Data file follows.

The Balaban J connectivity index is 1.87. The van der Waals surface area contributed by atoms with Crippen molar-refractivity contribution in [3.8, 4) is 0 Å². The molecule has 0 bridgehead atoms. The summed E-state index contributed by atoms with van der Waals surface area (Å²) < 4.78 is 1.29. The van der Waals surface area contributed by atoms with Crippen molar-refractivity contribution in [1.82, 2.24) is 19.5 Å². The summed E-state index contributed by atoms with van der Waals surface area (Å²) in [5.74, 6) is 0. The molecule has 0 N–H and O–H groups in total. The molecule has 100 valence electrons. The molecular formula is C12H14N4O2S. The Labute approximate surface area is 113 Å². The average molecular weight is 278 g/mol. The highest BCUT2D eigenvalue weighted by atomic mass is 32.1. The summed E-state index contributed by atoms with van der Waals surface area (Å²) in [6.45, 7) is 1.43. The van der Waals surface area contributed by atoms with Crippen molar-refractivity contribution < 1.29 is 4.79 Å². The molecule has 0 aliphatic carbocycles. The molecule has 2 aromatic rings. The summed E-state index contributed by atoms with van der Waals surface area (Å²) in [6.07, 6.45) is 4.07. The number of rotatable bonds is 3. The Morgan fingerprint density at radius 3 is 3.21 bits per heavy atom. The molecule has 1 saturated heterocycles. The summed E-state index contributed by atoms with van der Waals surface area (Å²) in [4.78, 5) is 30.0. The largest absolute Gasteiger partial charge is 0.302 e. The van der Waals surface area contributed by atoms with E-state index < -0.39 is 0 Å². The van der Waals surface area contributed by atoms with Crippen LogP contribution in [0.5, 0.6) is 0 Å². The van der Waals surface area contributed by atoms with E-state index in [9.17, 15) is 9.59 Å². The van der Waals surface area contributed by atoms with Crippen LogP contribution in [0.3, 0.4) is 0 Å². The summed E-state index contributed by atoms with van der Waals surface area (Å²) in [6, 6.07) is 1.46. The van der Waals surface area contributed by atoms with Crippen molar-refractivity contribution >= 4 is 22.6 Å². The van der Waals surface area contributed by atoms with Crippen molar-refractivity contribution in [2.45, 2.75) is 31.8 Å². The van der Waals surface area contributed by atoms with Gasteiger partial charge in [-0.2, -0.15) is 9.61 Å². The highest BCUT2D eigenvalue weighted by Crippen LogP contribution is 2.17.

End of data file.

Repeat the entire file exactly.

The Balaban J connectivity index is 1.87. The van der Waals surface area contributed by atoms with Crippen molar-refractivity contribution in [3.8, 4) is 0 Å². The molecule has 0 bridgehead atoms. The summed E-state index contributed by atoms with van der Waals surface area (Å²) < 4.78 is 1.29. The van der Waals surface area contributed by atoms with Crippen molar-refractivity contribution in [1.82, 2.24) is 19.5 Å². The summed E-state index contributed by atoms with van der Waals surface area (Å²) in [5.74, 6) is 0. The molecule has 0 N–H and O–H groups in total. The molecule has 100 valence electrons. The molecular formula is C12H14N4O2S. The Labute approximate surface area is 113 Å². The average molecular weight is 278 g/mol. The highest BCUT2D eigenvalue weighted by atomic mass is 32.1. The summed E-state index contributed by atoms with van der Waals surface area (Å²) in [6.45, 7) is 1.43. The van der Waals surface area contributed by atoms with Crippen molar-refractivity contribution < 1.29 is 4.79 Å². The molecule has 0 aliphatic carbocycles. The molecule has 2 aromatic rings. The summed E-state index contributed by atoms with van der Waals surface area (Å²) in [6.07, 6.45) is 4.07. The number of rotatable bonds is 3. The Morgan fingerprint density at radius 3 is 3.21 bits per heavy atom. The molecule has 1 saturated heterocycles. The summed E-state index contributed by atoms with van der Waals surface area (Å²) in [4.78, 5) is 30.0. The largest absolute Gasteiger partial charge is 0.302 e. The van der Waals surface area contributed by atoms with E-state index < -0.39 is 0 Å². The van der Waals surface area contributed by atoms with Crippen LogP contribution in [0.5, 0.6) is 0 Å². The van der Waals surface area contributed by atoms with E-state index in [9.17, 15) is 9.59 Å². The van der Waals surface area contributed by atoms with Crippen LogP contribution in [0.3, 0.4) is 0 Å². The summed E-state index contributed by atoms with van der Waals surface area (Å²) in [6, 6.07) is 1.46. The van der Waals surface area contributed by atoms with Crippen molar-refractivity contribution >= 4 is 22.6 Å². The van der Waals surface area contributed by atoms with Crippen molar-refractivity contribution in [2.45, 2.75) is 31.8 Å². The van der Waals surface area contributed by atoms with Gasteiger partial charge in [-0.2, -0.15) is 9.61 Å². The highest BCUT2D eigenvalue weighted by Crippen LogP contribution is 2.17.